The “Tyler-Texas Treaty” was submitted to the Senate in April 1844. Secretary of State, John C. Calhoun, included a letter with the treaty, known as the “Packenham Letter,” that appealed to the pro-slavery faction. Despite Calhoun’s effort, the anti-slavery faction in Congress — Whigs and Northern Democrats — defeated the proposal on June 8, 1844.
Tyler looked for an alternative to gaining approval for adding Texas to the Union, however, the Annexation of Texas became a key issue for both Whigs and Democrats in the Election of 1844.
The Election of 1844
Henry Clay, the Whig candidate, did not fully endorse annexation. He was not opposed to it, but he was cautious and expressed concerns over the risks. Clay was concerned annexation would lead to war with Mexico and increase the sectional divide over slavery.
For the Democrats, the path to electing a nominee was complicated. Tyler dropped out of the race, and Martin Van Buren, who was considered the favorite, opposed annexation. A third candidate, James K. Polk from Tennessee, fully endorsed annexation. Polk, the “dark horse candidate,” won the nomination with support from Andrew Jackson — and then narrowly defeated Clay in the election.
Congress Approves Annexation
When the members of Congress returned to Washington, D.C. in December, President Tyler resumed his effort to gain approval for the Tyler-Texas Treaty. He proposed the treaty be introduced as a joint resolution, which would only require a majority vote in both the Senate and the House. With Polk’s support, the joint resolution was passed and signed by President Tyler on March 1, 1845 — three days before Polk was sworn in as President.
Mexico responded to the passage of the joint resolution by recalling its minister to the United States, Juan Almonte, from Washington. Almonte requested his passport on March 6, effectively cutting off diplomatic relations between Mexico and the United States. However, the President of Mexico, José Joaquin Herrera, did not want to pursue war and looked for other ways to block annexation.
April 1845 — Taylor Takes Command
Soon after Polk took office, he started to prepare for the possibility of hostilities with Mexico. On April 23, 1845, General Zachary Taylor was placed in command of the 1st Military District. Four days later, on April 27, he received orders to assemble a “Corps of Observation” and prepare to move into Texas in case of a Mexican invasion.
Frémont’s Expedition to California
While Polk was preparing for hostilities along the Texas border, he also set in motion a series of events that would lead to clashes with Mexican officials in California.
Responding to rumors that Great Britain was working with Mexico in California, Polk, Thomas Hart Benton, a Senator from Missouri, and George Bancroft, Secretary of the Navy, Polk planned to send a military expedition to California.
Publicly, the purpose of the mission would be led by Benton’s son, John C. Frémont. Privately, it may have been to convince Americans living in Mexico to rise up and revolt against the Mexican Government.
June 1845 — Taylor Moves to the Nueces River
After Congress approved annexation, Texas needed to vote on the issue, which was set to take place on July 4. Fearing a Mexican invasion of Texas, Polk ordered Taylor to move out of Fort Jessup in Louisiana and move into Texas, somewhere “on or near” the Rio Grande River on June 25, 1845.
A month later, on July 25, Taylor started to move out of New Orleans, when nearly all of his 1,500 men boarded steamboats and sailed for Texas. His dragoons traveled overland and made their way to San Antonio and then to Corpus Christie. It was there, where the Nueces River flows into the Gulf of Mexico, that Taylor established his camp.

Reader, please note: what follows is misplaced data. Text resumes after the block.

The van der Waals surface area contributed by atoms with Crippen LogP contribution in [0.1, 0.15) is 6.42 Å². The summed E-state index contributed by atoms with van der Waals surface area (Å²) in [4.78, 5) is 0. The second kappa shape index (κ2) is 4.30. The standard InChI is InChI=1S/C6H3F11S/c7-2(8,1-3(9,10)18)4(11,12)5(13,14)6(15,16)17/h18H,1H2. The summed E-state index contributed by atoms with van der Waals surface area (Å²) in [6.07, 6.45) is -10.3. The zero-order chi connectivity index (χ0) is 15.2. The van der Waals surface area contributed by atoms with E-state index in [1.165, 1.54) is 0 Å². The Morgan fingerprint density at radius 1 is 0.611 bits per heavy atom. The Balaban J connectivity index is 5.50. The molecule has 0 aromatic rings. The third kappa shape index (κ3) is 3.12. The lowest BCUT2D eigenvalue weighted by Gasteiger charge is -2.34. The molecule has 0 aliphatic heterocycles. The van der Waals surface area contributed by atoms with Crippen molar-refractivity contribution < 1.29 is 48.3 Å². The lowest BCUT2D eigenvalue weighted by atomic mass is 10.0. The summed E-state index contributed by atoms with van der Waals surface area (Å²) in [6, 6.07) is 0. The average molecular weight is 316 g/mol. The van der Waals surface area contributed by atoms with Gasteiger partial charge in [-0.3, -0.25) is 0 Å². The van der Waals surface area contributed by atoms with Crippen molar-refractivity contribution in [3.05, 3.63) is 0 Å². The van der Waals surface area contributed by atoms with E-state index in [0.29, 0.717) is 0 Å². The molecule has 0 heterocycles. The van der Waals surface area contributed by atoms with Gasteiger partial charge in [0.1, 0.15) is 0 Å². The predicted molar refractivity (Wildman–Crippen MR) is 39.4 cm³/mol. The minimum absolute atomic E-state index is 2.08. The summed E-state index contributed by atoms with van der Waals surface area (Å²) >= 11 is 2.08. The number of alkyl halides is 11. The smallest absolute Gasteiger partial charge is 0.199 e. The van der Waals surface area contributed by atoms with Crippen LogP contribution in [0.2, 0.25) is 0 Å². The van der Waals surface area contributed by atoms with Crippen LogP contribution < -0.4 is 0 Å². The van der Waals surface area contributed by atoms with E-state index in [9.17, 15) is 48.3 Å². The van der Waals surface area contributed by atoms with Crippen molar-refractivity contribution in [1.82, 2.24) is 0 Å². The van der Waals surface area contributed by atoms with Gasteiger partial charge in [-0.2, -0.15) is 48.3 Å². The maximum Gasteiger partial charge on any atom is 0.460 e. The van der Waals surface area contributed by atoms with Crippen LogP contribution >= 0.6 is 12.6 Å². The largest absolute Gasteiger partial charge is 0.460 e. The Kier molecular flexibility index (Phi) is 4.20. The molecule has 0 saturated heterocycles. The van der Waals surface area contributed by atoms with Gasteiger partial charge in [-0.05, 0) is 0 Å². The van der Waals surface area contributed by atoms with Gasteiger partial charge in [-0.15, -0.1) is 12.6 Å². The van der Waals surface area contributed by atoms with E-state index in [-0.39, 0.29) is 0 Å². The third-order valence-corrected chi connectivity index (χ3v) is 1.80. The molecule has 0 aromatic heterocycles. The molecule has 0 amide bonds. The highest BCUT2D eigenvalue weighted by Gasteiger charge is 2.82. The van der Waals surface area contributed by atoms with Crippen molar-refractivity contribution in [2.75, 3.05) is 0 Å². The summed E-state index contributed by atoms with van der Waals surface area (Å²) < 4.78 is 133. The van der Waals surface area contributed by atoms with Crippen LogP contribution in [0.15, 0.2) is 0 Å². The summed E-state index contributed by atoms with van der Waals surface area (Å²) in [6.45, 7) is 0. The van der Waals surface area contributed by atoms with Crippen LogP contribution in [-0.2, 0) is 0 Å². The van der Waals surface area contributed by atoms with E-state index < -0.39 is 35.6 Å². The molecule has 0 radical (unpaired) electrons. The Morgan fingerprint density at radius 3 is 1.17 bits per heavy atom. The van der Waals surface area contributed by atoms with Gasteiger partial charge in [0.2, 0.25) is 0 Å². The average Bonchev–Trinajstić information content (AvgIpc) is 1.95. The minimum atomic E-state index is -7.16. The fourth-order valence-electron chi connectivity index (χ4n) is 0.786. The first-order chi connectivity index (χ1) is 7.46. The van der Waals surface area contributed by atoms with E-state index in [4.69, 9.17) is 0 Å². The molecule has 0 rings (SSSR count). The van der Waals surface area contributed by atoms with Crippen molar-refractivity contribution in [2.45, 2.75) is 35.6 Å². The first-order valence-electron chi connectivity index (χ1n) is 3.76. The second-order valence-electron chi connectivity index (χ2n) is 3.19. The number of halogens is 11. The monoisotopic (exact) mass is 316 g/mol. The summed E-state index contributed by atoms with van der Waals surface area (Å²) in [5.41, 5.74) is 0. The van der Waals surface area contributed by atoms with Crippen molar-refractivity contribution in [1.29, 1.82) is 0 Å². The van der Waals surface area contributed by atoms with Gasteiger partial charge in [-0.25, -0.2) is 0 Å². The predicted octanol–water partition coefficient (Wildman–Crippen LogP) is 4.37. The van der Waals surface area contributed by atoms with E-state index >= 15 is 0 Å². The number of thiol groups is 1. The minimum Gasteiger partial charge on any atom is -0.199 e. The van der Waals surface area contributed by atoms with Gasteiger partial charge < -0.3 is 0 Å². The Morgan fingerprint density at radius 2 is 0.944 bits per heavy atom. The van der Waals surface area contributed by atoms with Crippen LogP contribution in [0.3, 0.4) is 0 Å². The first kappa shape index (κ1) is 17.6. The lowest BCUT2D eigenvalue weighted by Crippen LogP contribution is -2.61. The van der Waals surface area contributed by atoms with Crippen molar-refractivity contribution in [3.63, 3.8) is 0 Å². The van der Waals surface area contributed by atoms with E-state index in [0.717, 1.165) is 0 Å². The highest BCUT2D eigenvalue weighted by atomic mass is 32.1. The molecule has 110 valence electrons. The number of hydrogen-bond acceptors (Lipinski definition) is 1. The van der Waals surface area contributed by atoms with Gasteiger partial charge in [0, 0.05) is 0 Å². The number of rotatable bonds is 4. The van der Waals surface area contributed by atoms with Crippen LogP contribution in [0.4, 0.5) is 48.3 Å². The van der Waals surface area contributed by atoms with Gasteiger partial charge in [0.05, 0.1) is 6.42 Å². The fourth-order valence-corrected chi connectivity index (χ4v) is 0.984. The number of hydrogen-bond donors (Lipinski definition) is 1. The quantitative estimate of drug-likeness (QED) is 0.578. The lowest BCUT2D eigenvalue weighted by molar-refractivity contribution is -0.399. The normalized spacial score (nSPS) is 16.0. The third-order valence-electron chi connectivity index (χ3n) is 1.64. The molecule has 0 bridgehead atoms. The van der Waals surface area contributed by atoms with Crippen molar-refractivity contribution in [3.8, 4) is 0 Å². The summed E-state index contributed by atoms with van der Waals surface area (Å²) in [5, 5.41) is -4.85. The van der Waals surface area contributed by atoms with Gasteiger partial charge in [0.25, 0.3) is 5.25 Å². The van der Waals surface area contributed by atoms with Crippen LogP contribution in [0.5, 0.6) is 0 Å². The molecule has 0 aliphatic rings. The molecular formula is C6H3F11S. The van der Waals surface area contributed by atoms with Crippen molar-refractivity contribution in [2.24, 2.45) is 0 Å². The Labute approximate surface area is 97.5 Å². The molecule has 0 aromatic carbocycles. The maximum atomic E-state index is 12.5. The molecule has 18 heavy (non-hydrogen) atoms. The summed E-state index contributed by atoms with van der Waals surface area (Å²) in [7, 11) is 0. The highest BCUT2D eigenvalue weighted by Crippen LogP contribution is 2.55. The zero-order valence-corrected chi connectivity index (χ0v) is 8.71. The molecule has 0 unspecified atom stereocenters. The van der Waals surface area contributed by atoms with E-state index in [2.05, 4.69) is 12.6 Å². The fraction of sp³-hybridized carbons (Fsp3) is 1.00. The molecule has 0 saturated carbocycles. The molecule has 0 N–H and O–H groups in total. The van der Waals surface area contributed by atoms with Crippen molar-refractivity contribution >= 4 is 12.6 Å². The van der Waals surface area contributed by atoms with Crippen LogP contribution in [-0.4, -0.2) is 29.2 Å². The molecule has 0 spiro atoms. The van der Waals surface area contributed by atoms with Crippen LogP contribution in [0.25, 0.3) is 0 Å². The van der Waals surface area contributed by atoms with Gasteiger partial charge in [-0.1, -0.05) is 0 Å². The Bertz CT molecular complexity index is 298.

At Corpus Christie, Taylor trained and drilled his “Army of Observation,” which grew to approximately 4,000 men. They were joined by volunteers, including a company of Texas Rangers who operated as scouts, keeping an eye out for trouble.
July 1845 — Manifest Destiny
On July 1, newspaper editor John O’Sullivan coined the phrase “Manifest Destiny.” Arguing in favor of annexing Texas, O’Sullivan said, “Annex the Republic of Texas, not only because Texas desired this, but because it was our manifest destiny to overspread the continent allotted by Providence for the free development of our yearly multiplying millions.”
December 1845 – Texas Joins the Union
Texas voted in favor of annexation on July 4, 1845, and then drafted a state constitution, which was approved in a popular vote of the people in October. Congress approved the constitution on December 29, 1845, and Texas officially entered the Union. However, the formal transfer of power was done in a ceremony that took place on February 19, 1846. At the ceremony, Texas President Anson Jones declared “The final act in this great drama is now performed; the Republic of Texas is no more,” and James Pinckney Henderson assumed the office of Governor of Texas.
Dispute with Mexico Over the Nueces Strip
When the United States annexed Texas, American officials hoped it would give them an opportunity to discuss the border with Mexico. However, annexation only heightened tension, especially over the “Nueces Strip” — the disputed territory between the Nueces River and the Rio Grande River. Mexico insisted the Nueces River was its northern border, while Texas believed it was roughly 100 miles further south, at the Rio Grande River.
November 1845 — Polk Sends John Slidell to Mexico
Meanwhile, in the fall of 1845, John Black, the U.S. consul in Mexico, met with the Mexican Minister of Foreign Affairs, Manuel de la Peña y Pena. The meeting left Black with the impression that the Mexican Government was open to discussing several issues, including the border. Black notified the State Department that Mexico was ready to restore diplomatic relations